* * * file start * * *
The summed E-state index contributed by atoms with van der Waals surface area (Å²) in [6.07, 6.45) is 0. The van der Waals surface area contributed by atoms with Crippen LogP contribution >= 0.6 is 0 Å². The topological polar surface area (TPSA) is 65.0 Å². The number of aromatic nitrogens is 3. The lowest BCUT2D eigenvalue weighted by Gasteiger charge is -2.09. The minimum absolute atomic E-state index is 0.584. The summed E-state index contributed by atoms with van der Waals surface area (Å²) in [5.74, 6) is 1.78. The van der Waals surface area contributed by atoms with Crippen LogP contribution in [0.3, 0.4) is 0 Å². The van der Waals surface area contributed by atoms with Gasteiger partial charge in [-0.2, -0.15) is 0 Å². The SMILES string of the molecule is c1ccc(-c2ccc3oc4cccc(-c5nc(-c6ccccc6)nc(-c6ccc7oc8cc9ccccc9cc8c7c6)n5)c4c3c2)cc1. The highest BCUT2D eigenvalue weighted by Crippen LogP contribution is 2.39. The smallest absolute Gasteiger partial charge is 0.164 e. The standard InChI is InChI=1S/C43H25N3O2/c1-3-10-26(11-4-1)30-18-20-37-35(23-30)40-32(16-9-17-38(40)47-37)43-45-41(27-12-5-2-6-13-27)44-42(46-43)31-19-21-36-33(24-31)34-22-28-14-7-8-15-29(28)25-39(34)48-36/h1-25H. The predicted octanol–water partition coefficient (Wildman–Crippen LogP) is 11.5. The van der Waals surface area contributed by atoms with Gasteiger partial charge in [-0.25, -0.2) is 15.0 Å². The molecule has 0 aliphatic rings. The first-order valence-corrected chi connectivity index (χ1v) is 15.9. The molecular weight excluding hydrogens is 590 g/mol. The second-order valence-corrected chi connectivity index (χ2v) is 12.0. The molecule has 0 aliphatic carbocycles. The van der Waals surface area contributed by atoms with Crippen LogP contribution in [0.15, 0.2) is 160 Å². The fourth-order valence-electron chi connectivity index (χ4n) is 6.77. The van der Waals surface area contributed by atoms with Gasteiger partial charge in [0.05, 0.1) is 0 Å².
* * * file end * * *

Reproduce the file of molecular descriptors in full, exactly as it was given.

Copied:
The summed E-state index contributed by atoms with van der Waals surface area (Å²) in [6.07, 6.45) is 0. The van der Waals surface area contributed by atoms with Crippen LogP contribution >= 0.6 is 0 Å². The topological polar surface area (TPSA) is 65.0 Å². The number of aromatic nitrogens is 3. The lowest BCUT2D eigenvalue weighted by Gasteiger charge is -2.09. The minimum absolute atomic E-state index is 0.584. The summed E-state index contributed by atoms with van der Waals surface area (Å²) in [5.74, 6) is 1.78. The van der Waals surface area contributed by atoms with Crippen LogP contribution in [0.3, 0.4) is 0 Å². The van der Waals surface area contributed by atoms with Gasteiger partial charge in [-0.2, -0.15) is 0 Å². The SMILES string of the molecule is c1ccc(-c2ccc3oc4cccc(-c5nc(-c6ccccc6)nc(-c6ccc7oc8cc9ccccc9cc8c7c6)n5)c4c3c2)cc1. The highest BCUT2D eigenvalue weighted by Crippen LogP contribution is 2.39. The smallest absolute Gasteiger partial charge is 0.164 e. The standard InChI is InChI=1S/C43H25N3O2/c1-3-10-26(11-4-1)30-18-20-37-35(23-30)40-32(16-9-17-38(40)47-37)43-45-41(27-12-5-2-6-13-27)44-42(46-43)31-19-21-36-33(24-31)34-22-28-14-7-8-15-29(28)25-39(34)48-36/h1-25H. The predicted octanol–water partition coefficient (Wildman–Crippen LogP) is 11.5. The van der Waals surface area contributed by atoms with Gasteiger partial charge in [-0.25, -0.2) is 15.0 Å². The molecule has 0 aliphatic rings. The first-order valence-corrected chi connectivity index (χ1v) is 15.9. The molecular weight excluding hydrogens is 590 g/mol. The second-order valence-corrected chi connectivity index (χ2v) is 12.0. The molecule has 0 aliphatic carbocycles. The van der Waals surface area contributed by atoms with Crippen LogP contribution in [0.15, 0.2) is 160 Å². The fourth-order valence-electron chi connectivity index (χ4n) is 6.77. The van der Waals surface area contributed by atoms with Gasteiger partial charge in [0.05, 0.1) is 0 Å².